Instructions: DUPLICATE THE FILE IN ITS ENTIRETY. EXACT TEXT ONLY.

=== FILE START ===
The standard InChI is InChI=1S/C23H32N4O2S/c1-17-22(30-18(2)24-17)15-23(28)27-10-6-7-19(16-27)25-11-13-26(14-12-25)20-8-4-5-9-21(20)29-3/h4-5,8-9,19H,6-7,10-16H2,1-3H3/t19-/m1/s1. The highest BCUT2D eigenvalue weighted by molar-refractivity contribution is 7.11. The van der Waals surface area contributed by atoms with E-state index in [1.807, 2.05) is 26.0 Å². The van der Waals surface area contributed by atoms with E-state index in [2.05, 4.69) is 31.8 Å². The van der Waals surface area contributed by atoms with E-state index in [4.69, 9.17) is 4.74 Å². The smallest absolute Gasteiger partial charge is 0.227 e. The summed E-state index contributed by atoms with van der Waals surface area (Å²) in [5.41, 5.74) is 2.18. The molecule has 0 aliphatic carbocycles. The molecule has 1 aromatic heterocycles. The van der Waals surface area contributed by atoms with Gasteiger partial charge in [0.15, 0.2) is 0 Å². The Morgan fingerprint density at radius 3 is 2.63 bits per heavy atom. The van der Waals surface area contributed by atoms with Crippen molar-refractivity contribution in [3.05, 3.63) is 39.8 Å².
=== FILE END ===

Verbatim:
The standard InChI is InChI=1S/C23H32N4O2S/c1-17-22(30-18(2)24-17)15-23(28)27-10-6-7-19(16-27)25-11-13-26(14-12-25)20-8-4-5-9-21(20)29-3/h4-5,8-9,19H,6-7,10-16H2,1-3H3/t19-/m1/s1. The highest BCUT2D eigenvalue weighted by molar-refractivity contribution is 7.11. The van der Waals surface area contributed by atoms with E-state index in [1.807, 2.05) is 26.0 Å². The van der Waals surface area contributed by atoms with E-state index in [2.05, 4.69) is 31.8 Å². The van der Waals surface area contributed by atoms with E-state index in [4.69, 9.17) is 4.74 Å². The smallest absolute Gasteiger partial charge is 0.227 e. The summed E-state index contributed by atoms with van der Waals surface area (Å²) in [5.41, 5.74) is 2.18. The molecule has 0 aliphatic carbocycles. The molecule has 1 aromatic heterocycles. The van der Waals surface area contributed by atoms with Gasteiger partial charge in [0.15, 0.2) is 0 Å². The Morgan fingerprint density at radius 3 is 2.63 bits per heavy atom. The van der Waals surface area contributed by atoms with Crippen molar-refractivity contribution in [3.05, 3.63) is 39.8 Å².